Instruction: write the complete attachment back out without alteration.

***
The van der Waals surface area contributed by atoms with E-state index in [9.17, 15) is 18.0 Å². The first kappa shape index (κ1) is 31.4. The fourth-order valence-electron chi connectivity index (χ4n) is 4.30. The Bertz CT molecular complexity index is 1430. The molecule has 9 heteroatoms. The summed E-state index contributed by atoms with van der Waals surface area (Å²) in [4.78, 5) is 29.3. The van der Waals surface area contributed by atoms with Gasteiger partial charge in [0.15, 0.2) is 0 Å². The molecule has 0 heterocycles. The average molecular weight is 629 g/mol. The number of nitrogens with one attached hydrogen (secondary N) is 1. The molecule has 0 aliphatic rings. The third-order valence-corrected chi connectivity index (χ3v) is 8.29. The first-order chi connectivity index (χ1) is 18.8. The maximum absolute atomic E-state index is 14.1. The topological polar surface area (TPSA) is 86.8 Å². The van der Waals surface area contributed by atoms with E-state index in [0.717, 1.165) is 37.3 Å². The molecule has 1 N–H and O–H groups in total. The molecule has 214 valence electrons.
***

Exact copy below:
The van der Waals surface area contributed by atoms with E-state index in [9.17, 15) is 18.0 Å². The first kappa shape index (κ1) is 31.4. The fourth-order valence-electron chi connectivity index (χ4n) is 4.30. The Bertz CT molecular complexity index is 1430. The molecule has 9 heteroatoms. The summed E-state index contributed by atoms with van der Waals surface area (Å²) in [4.78, 5) is 29.3. The van der Waals surface area contributed by atoms with Gasteiger partial charge in [0.15, 0.2) is 0 Å². The molecule has 0 heterocycles. The average molecular weight is 629 g/mol. The number of nitrogens with one attached hydrogen (secondary N) is 1. The molecule has 0 aliphatic rings. The third-order valence-corrected chi connectivity index (χ3v) is 8.29. The first-order chi connectivity index (χ1) is 18.8. The maximum absolute atomic E-state index is 14.1. The topological polar surface area (TPSA) is 86.8 Å². The van der Waals surface area contributed by atoms with E-state index in [0.717, 1.165) is 37.3 Å². The molecule has 1 N–H and O–H groups in total. The molecule has 214 valence electrons.